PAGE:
Undoubtedly one of the most respected guitarists on the planet, Eric Johnson kicked off his solo career as the leader of the Eric Johnson Group in the late 1970s.
While still a working session musician—his early credits include Carole King, Christopher Cross and Cat Stevens—the Austin native’s first studio effort was 1978’s Seven Worlds. Less than a decade later, Johnson received his first Grammy nod, as “Zap” was nominated for Best Rock Instrumental Performance in 1987.
Ah Via Musicom (1990), however, was his first taste of mainstream acceptance as the Capitol Records-released album sold platinum and its track “Cliffs of Dover” won a Grammy.
The Nineties brought another acclaimed album for Johnson, 1996’s Venus Isle, which charted in the U.S. and Japan. The same year Venus Isle hit stores, Johnson won over plenty of new fans as a featured player on the inaugural G3 tour; the home video of this tour sold platinum. Just a few years later, Martin Guitars would release a limited-edition Eric Johnson Signature MC-40 model that built to his specifications. Since then, Fender has put out an Eric Johnson Signature Fender Strat, and Roland has issued the Eric Johnson Tone Capsule.
In support of Johnson’s latest studio effort, 2016’s EJ, he’s now on the road. GuitarWorld.com recently caught up with him to talk EJ, signature gear and training. More info can be found at ericjohnson.com.
Is there something you wish more people knew about Eric Johnson?
There’s a more mixed bag of music coming up on the horizon.
I’ve read that you started playing guitar when you were 11, and joined your first band at 15. How instrumental were lessons and formal training in your development as a guitarist?
I took piano lessons for seven years, and that was very instrumental. I took guitar lessons for a month or two. Because of the piano lessons, I was able to learn the guitar myself through records and listening to other people play.
Do you remember the first song you initially sought out to learn?
“Your Cheatin’ Heart” by Hank Williams.
At what point did you transition from being a rhythm player to a lead player?
I kinda learned both at the same time.
When did singing come into play for you?
I always enjoyed trying to sing privately, but I started to sing publicly when I was 22.
You’re also known to be a great pianist. Do you do all of your writing on guitar, or does piano also factor into your creative process?
Well first off, I’m not a great pianist, but I can play pretty well. There are a whole list of great ones, and I can’t say I am one of them. I love playing piano, and I have always written songs on piano. The lion’s share of my music is written on it, then transposed to guitar. Most of the instrumental guitar pieces however, do begin on guitar.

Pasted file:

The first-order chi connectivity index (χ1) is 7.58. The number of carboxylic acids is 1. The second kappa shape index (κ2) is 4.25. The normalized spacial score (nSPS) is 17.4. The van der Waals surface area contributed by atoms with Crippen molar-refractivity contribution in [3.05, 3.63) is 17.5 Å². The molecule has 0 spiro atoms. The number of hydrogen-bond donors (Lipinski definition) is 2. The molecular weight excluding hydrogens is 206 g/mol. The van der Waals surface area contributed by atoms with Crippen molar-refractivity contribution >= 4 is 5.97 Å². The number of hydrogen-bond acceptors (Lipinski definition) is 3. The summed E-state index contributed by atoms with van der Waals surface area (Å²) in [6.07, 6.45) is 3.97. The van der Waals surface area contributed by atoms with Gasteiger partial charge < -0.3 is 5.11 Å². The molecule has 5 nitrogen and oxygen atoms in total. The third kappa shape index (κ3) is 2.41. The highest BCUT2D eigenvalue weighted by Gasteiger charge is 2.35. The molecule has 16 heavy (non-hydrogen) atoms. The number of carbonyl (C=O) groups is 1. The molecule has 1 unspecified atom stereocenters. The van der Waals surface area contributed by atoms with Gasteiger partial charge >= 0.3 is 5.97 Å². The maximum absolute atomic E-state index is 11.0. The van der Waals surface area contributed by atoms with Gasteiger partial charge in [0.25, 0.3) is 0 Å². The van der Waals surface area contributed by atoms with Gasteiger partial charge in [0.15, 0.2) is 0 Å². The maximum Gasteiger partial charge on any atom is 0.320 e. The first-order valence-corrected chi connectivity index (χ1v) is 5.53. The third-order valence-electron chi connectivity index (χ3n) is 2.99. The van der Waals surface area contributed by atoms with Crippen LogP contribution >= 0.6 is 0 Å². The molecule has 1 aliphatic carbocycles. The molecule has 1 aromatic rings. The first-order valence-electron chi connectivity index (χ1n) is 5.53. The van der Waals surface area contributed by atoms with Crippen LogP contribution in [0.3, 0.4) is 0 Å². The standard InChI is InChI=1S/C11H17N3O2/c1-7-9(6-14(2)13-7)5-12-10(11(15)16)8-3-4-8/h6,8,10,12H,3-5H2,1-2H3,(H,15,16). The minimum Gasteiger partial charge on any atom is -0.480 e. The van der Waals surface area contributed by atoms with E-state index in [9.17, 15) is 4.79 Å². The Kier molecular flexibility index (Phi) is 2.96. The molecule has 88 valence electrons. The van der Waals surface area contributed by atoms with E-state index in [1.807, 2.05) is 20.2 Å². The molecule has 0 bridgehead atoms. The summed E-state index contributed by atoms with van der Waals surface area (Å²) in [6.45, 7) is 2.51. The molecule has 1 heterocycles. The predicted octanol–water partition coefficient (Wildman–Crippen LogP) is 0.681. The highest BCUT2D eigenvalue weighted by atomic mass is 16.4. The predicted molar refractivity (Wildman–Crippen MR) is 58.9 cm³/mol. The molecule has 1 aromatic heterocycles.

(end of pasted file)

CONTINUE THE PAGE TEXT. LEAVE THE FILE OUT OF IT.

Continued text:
Martin put out a limited edition guitar for you in 2001, Fender released a Strat in 2005 and Roland released the Eric Johnson Tone Capsule in 2015. Do you exclusively use all of your own signature models?
Yes, I do use my signature Martin and Stratocaster. I’m currently not using the Roland Tone Capsule, although I think it’s a good inexpensive tool for having a versatile amplifier for a fraction of the cost. This was the initial concept, anyhow. The sound potential of Roland’s design, being that it’s not really guitar modeling but actual analog voicing, has a bright future to getting better and better in the years ahead. I’m also looking forward to releasing a new version of the EJ Signature Strat in 2018, which will be a semi-hollow body of the signature Strat.
Right now, you’re touring in support of EJ. How much new material will you be playing?
I’ll be playing a good deal of new material, on both guitar and piano.
Do you have a favorite song to perform live?
That’s a hard one. Maybe one of my new tunes, like “Doorstep.”
After this tour wraps, what’s coming up for you?
I want to do a “Volume II” acoustic record, and I have a good deal of electric music as well.
When not busy with music, how do you like to spend your time?
I like to explore nature and hang out with friends.
Finally, any last words for the kids?
Let your spirit and enthusiasm and passion for playing be your guide. Don’t force yourself to play guitar the way you think you should—or others think you should. Be your own unique voice that captures your particular spirit and taps into your well-spring of enthusiasm. If you respect and nourish that, practicing will always be fun, and it will never feel like work.
NOW ON TOUR
TUES 5/23 Rochester, NY – Montage Music Hall
THURS 5/25 Toronto, Ontario – The Rockpile
FRI 5/26 Montreal, Quebec – Corona Theatre
SAT 5/27 Rouyn-Noranda Quebec – Festival des Guitars
SUN 5/28 Ottawa, Ontario – The Brass Monkey
TUES 5/30 State College, PA – State Theatre
WED 5/31 New York, NY – B.B. King Blues Club
THURS 6/1 Hartford, CT – Infinity Music Hall
FRI 6/2 Fairfield, CT – The Warehouse
SAT 6/3 Shirley, MA – The Bull Run
SUN 6/4 Portland, ME – Aura
SUN 6/5 Sellersville, PA – Sellersville Theater
TUES 6/6 Alexandria, VA – The Birchmere
THURS 6/8 Atlanta, GA – Variety Playhouse
SAT 6/10 Bastrop, TX – Jerry Fay Wilhelm PAC